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LGBT advocates at the DART board meeting.

Four LGBT advocates spoke at a DART board meeting on Tuesday evening to encourage the agency to offer domestic partner benefits, but discussion of the topic was delayed until August. And a new DART board member refused to say whether she supported DP benefits.

Amanda Moreno Cross was nominated for the DART board by Councilwomen Monica Alonzo, Pauline Medrano and Delia Jasso. After the meeting, Cross said it was her first meeting and declined to comment on whether she supports equal benefits for the transit authority’s employees.

Transgender activist Pam Curry addressed the board wearing a sign that read: “I was born gay. Were you born hateful?”

“Once again, you have put off DP benefits,” she told the board. “Even our federal employees and military get benefits.”

—  David Taffet

UPDATE: DART board won’t take up domestic partner benefits until August

Dallas GetEQUAL TX activists chant for DART to add domestic partner benefits during a board meeting April 9. (Anna Waugh/Dallas Voice)

Dallas GetEQUAL TX activists chant for DART to add domestic partner benefits during a board meeting April 9. (Anna Waugh/Dallas Voice)

UPDATE: DART spokesman Morgan Lyons said the domestic partner benefits plan won’t go before the board until late August. The plan will now go before the administrative committee on Aug. 27, which he said will give the board time to be briefed on the impact the U.S. Supreme Court rulings will have on DART. The committee was expected to discuss the plan Aug. 13, but Chairman Jerry Christian will be absent that meeting and requested it be pushed to the next meeting.

The committee won’t meet in July because there is only one board meeting scheduled for Tuesday. If the committee approves the plan, it will go before the committee-of-the-whole at its two meetings in September before the full board votes on the plan.

ORIGINAL POST: After almost a year since a former DART employee began petition agency officials to consider domestic partner benefits, the agency will take up the item for discussion again on Tuesday.

DART’s Board of Directors postponed a decision on offering the benefits in March until its July meeting to wait and see how the Supreme Court ruled in the two same-sex marriages cases last week. The agency’s administrative committee already approved a plan to offer opposite- and same-sex partners benefits, so the full board will consider the plan again at its committee-of-the-whole meeting Tuesday.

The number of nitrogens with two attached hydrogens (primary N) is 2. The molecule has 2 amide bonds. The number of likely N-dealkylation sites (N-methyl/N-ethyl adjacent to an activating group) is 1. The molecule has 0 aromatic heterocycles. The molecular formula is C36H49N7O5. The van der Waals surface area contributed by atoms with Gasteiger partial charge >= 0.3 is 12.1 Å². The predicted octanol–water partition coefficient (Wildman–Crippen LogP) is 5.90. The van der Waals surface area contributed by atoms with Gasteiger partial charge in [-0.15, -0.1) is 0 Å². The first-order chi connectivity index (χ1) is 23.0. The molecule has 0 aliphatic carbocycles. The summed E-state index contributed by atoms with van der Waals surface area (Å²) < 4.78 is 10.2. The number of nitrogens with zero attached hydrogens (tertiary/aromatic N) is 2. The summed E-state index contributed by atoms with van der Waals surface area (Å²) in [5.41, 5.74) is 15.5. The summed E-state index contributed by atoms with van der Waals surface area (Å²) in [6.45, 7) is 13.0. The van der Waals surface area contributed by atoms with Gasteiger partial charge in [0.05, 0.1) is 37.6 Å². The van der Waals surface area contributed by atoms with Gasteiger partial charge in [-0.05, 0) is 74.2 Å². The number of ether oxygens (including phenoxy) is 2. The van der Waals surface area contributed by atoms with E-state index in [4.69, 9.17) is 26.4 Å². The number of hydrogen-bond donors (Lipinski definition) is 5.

DART spokesman Morgan Lyons said the plan will go before the board for initial consideration. It will have to be discussed a second time before a vote can be taken and the board can make a final decision.

“We’ll be coming back with the same material we had presented before and so it will be for the board to decide what next steps to take,” Lyons said.

LGBT advocates addressed the board at its six meetings since the decision to postpone, many who had sat through meetings when the issue had been discussed. Advocates reminded them that the issue was about family and fairness for employees.

—  Anna Waugh

Blumer, Gutierrez address DART board

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Oliver Blumer

Two LGBT speakers addressed the DART board Tuesday as part of an ongoing effort to get the transit agency to offer offer domestic partner benefits for employees.

LGBT community members have been speaking at every DART meeting since the board voted to delay discussion of DP benefits until after a Supreme Court ruling on the Defense of Marriage Act later this month.

Felipe Gutierrez, representing Equality Texas Foundation, addressed the board and used a study done by Equality Texas on the attitude of Texans toward the LGBT community to try to convince DART to add partner benefits.

Oliver Blumer, representing the Transgender Equality Network of Texas, said he began by telling board members, “I hope you have some place in you heart,” but ended by saying, “Your inaction illuminates your privilege, prejudice and discrimination.”

Blumer said he couldn’t tell if any of the board members heard a word he said, referring to them as a bunch of male, pale, stale old men. He said their reaction was mostly blank stares.

“What are you going to wait for next?” Blumer told the board. He suggested they might wait for the Employment Non-Discrimination Act to pass Congress, which would provide them with plenty more time.

Resource Center Dallas spokesman Rafael McDonnell also attended the DART meeting and has been coordinating speakers for DART board meetings. Anyone who would like to speak should contact McDonnell.